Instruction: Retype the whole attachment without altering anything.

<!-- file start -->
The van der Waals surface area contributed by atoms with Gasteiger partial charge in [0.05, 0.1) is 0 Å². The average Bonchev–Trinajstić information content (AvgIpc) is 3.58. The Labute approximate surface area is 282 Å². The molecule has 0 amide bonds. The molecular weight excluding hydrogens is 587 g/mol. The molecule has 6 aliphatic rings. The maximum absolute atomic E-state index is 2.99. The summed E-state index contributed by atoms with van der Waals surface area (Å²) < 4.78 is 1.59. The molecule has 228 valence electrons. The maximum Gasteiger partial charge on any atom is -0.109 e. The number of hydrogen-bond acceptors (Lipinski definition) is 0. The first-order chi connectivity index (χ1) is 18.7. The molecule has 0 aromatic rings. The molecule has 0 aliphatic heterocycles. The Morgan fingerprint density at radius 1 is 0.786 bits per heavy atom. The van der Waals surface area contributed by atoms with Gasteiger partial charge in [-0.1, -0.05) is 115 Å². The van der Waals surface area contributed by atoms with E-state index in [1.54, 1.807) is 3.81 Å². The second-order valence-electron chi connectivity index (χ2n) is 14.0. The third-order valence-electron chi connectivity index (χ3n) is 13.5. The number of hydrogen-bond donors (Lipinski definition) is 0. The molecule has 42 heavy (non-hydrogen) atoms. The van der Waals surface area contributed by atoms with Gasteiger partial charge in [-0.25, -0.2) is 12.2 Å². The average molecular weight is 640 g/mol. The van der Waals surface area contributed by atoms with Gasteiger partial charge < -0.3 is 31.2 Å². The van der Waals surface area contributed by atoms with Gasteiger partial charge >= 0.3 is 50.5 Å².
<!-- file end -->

The van der Waals surface area contributed by atoms with Gasteiger partial charge in [0.05, 0.1) is 0 Å². The average Bonchev–Trinajstić information content (AvgIpc) is 3.58. The Labute approximate surface area is 282 Å². The molecule has 0 amide bonds. The molecular weight excluding hydrogens is 587 g/mol. The molecule has 6 aliphatic rings. The maximum absolute atomic E-state index is 2.99. The summed E-state index contributed by atoms with van der Waals surface area (Å²) < 4.78 is 1.59. The molecule has 228 valence electrons. The maximum Gasteiger partial charge on any atom is -0.109 e. The number of hydrogen-bond acceptors (Lipinski definition) is 0. The first-order chi connectivity index (χ1) is 18.7. The molecule has 0 aromatic rings. The molecule has 0 aliphatic heterocycles. The Morgan fingerprint density at radius 1 is 0.786 bits per heavy atom. The van der Waals surface area contributed by atoms with Gasteiger partial charge in [-0.1, -0.05) is 115 Å². The van der Waals surface area contributed by atoms with E-state index in [1.54, 1.807) is 3.81 Å². The second-order valence-electron chi connectivity index (χ2n) is 14.0. The third-order valence-electron chi connectivity index (χ3n) is 13.5. The number of hydrogen-bond donors (Lipinski definition) is 0. The molecule has 42 heavy (non-hydrogen) atoms. The van der Waals surface area contributed by atoms with Gasteiger partial charge in [-0.25, -0.2) is 12.2 Å². The average molecular weight is 640 g/mol. The van der Waals surface area contributed by atoms with Gasteiger partial charge < -0.3 is 31.2 Å². The van der Waals surface area contributed by atoms with Gasteiger partial charge >= 0.3 is 50.5 Å².